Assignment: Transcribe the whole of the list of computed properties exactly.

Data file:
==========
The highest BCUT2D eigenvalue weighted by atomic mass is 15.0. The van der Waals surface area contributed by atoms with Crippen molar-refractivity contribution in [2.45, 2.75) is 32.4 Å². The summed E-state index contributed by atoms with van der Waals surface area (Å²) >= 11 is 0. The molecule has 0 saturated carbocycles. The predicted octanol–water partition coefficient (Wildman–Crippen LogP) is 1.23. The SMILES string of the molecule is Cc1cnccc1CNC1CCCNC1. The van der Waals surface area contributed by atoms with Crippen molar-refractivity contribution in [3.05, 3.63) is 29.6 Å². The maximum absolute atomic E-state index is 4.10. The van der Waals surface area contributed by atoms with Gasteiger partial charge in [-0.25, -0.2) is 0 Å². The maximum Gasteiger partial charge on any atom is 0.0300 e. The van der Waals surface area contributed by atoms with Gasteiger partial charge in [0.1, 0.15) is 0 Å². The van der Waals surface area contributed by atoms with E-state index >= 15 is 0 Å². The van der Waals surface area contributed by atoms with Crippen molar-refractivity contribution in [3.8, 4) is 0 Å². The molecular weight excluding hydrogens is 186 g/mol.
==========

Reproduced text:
The highest BCUT2D eigenvalue weighted by atomic mass is 15.0. The van der Waals surface area contributed by atoms with Crippen molar-refractivity contribution in [2.45, 2.75) is 32.4 Å². The summed E-state index contributed by atoms with van der Waals surface area (Å²) >= 11 is 0. The molecule has 0 saturated carbocycles. The predicted octanol–water partition coefficient (Wildman–Crippen LogP) is 1.23. The SMILES string of the molecule is Cc1cnccc1CNC1CCCNC1. The van der Waals surface area contributed by atoms with Crippen molar-refractivity contribution in [3.05, 3.63) is 29.6 Å². The maximum absolute atomic E-state index is 4.10. The van der Waals surface area contributed by atoms with Gasteiger partial charge in [-0.25, -0.2) is 0 Å². The maximum Gasteiger partial charge on any atom is 0.0300 e. The van der Waals surface area contributed by atoms with Gasteiger partial charge in [0.1, 0.15) is 0 Å². The van der Waals surface area contributed by atoms with E-state index >= 15 is 0 Å². The van der Waals surface area contributed by atoms with Crippen molar-refractivity contribution in [3.8, 4) is 0 Å². The molecular weight excluding hydrogens is 186 g/mol.